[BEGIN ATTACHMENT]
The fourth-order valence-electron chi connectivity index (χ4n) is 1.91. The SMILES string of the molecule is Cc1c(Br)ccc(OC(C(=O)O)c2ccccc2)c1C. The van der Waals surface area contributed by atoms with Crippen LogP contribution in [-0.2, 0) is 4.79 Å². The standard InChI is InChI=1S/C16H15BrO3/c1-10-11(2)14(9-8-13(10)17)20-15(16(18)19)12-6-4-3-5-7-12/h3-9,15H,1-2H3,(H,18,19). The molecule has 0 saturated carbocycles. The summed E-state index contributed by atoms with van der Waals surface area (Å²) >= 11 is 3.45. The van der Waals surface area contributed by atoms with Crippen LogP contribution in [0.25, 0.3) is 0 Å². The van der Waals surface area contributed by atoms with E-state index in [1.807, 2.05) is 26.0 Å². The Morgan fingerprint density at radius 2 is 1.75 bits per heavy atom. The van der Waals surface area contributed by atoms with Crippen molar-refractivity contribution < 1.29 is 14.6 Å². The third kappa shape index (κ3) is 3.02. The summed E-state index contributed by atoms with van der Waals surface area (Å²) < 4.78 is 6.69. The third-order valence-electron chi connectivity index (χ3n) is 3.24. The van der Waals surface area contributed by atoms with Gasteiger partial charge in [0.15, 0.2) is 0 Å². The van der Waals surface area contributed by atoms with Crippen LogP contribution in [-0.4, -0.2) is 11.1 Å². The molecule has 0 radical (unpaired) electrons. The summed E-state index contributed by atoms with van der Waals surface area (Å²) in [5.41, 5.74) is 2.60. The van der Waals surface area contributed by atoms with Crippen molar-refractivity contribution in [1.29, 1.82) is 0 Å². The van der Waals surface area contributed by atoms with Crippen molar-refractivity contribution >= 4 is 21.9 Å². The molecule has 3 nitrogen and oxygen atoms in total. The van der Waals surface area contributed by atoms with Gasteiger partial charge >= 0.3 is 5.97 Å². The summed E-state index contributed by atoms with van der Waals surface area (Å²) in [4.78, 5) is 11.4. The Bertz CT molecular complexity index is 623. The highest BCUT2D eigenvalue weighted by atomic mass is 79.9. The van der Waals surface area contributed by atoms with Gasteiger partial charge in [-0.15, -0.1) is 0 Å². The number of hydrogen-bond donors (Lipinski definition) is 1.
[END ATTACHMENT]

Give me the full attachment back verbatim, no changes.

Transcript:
The fourth-order valence-electron chi connectivity index (χ4n) is 1.91. The SMILES string of the molecule is Cc1c(Br)ccc(OC(C(=O)O)c2ccccc2)c1C. The van der Waals surface area contributed by atoms with Crippen LogP contribution in [-0.2, 0) is 4.79 Å². The standard InChI is InChI=1S/C16H15BrO3/c1-10-11(2)14(9-8-13(10)17)20-15(16(18)19)12-6-4-3-5-7-12/h3-9,15H,1-2H3,(H,18,19). The molecule has 0 saturated carbocycles. The summed E-state index contributed by atoms with van der Waals surface area (Å²) >= 11 is 3.45. The van der Waals surface area contributed by atoms with Crippen LogP contribution in [0.25, 0.3) is 0 Å². The van der Waals surface area contributed by atoms with E-state index in [1.807, 2.05) is 26.0 Å². The Morgan fingerprint density at radius 2 is 1.75 bits per heavy atom. The van der Waals surface area contributed by atoms with Crippen molar-refractivity contribution < 1.29 is 14.6 Å². The third kappa shape index (κ3) is 3.02. The summed E-state index contributed by atoms with van der Waals surface area (Å²) < 4.78 is 6.69. The third-order valence-electron chi connectivity index (χ3n) is 3.24. The van der Waals surface area contributed by atoms with Gasteiger partial charge in [0.15, 0.2) is 0 Å². The van der Waals surface area contributed by atoms with Crippen LogP contribution in [-0.4, -0.2) is 11.1 Å². The molecule has 0 radical (unpaired) electrons. The summed E-state index contributed by atoms with van der Waals surface area (Å²) in [5.41, 5.74) is 2.60. The van der Waals surface area contributed by atoms with Crippen molar-refractivity contribution in [1.29, 1.82) is 0 Å². The van der Waals surface area contributed by atoms with Crippen molar-refractivity contribution >= 4 is 21.9 Å². The molecule has 3 nitrogen and oxygen atoms in total. The van der Waals surface area contributed by atoms with Gasteiger partial charge >= 0.3 is 5.97 Å². The summed E-state index contributed by atoms with van der Waals surface area (Å²) in [4.78, 5) is 11.4. The Bertz CT molecular complexity index is 623. The highest BCUT2D eigenvalue weighted by atomic mass is 79.9. The van der Waals surface area contributed by atoms with Gasteiger partial charge in [-0.15, -0.1) is 0 Å². The number of hydrogen-bond donors (Lipinski definition) is 1.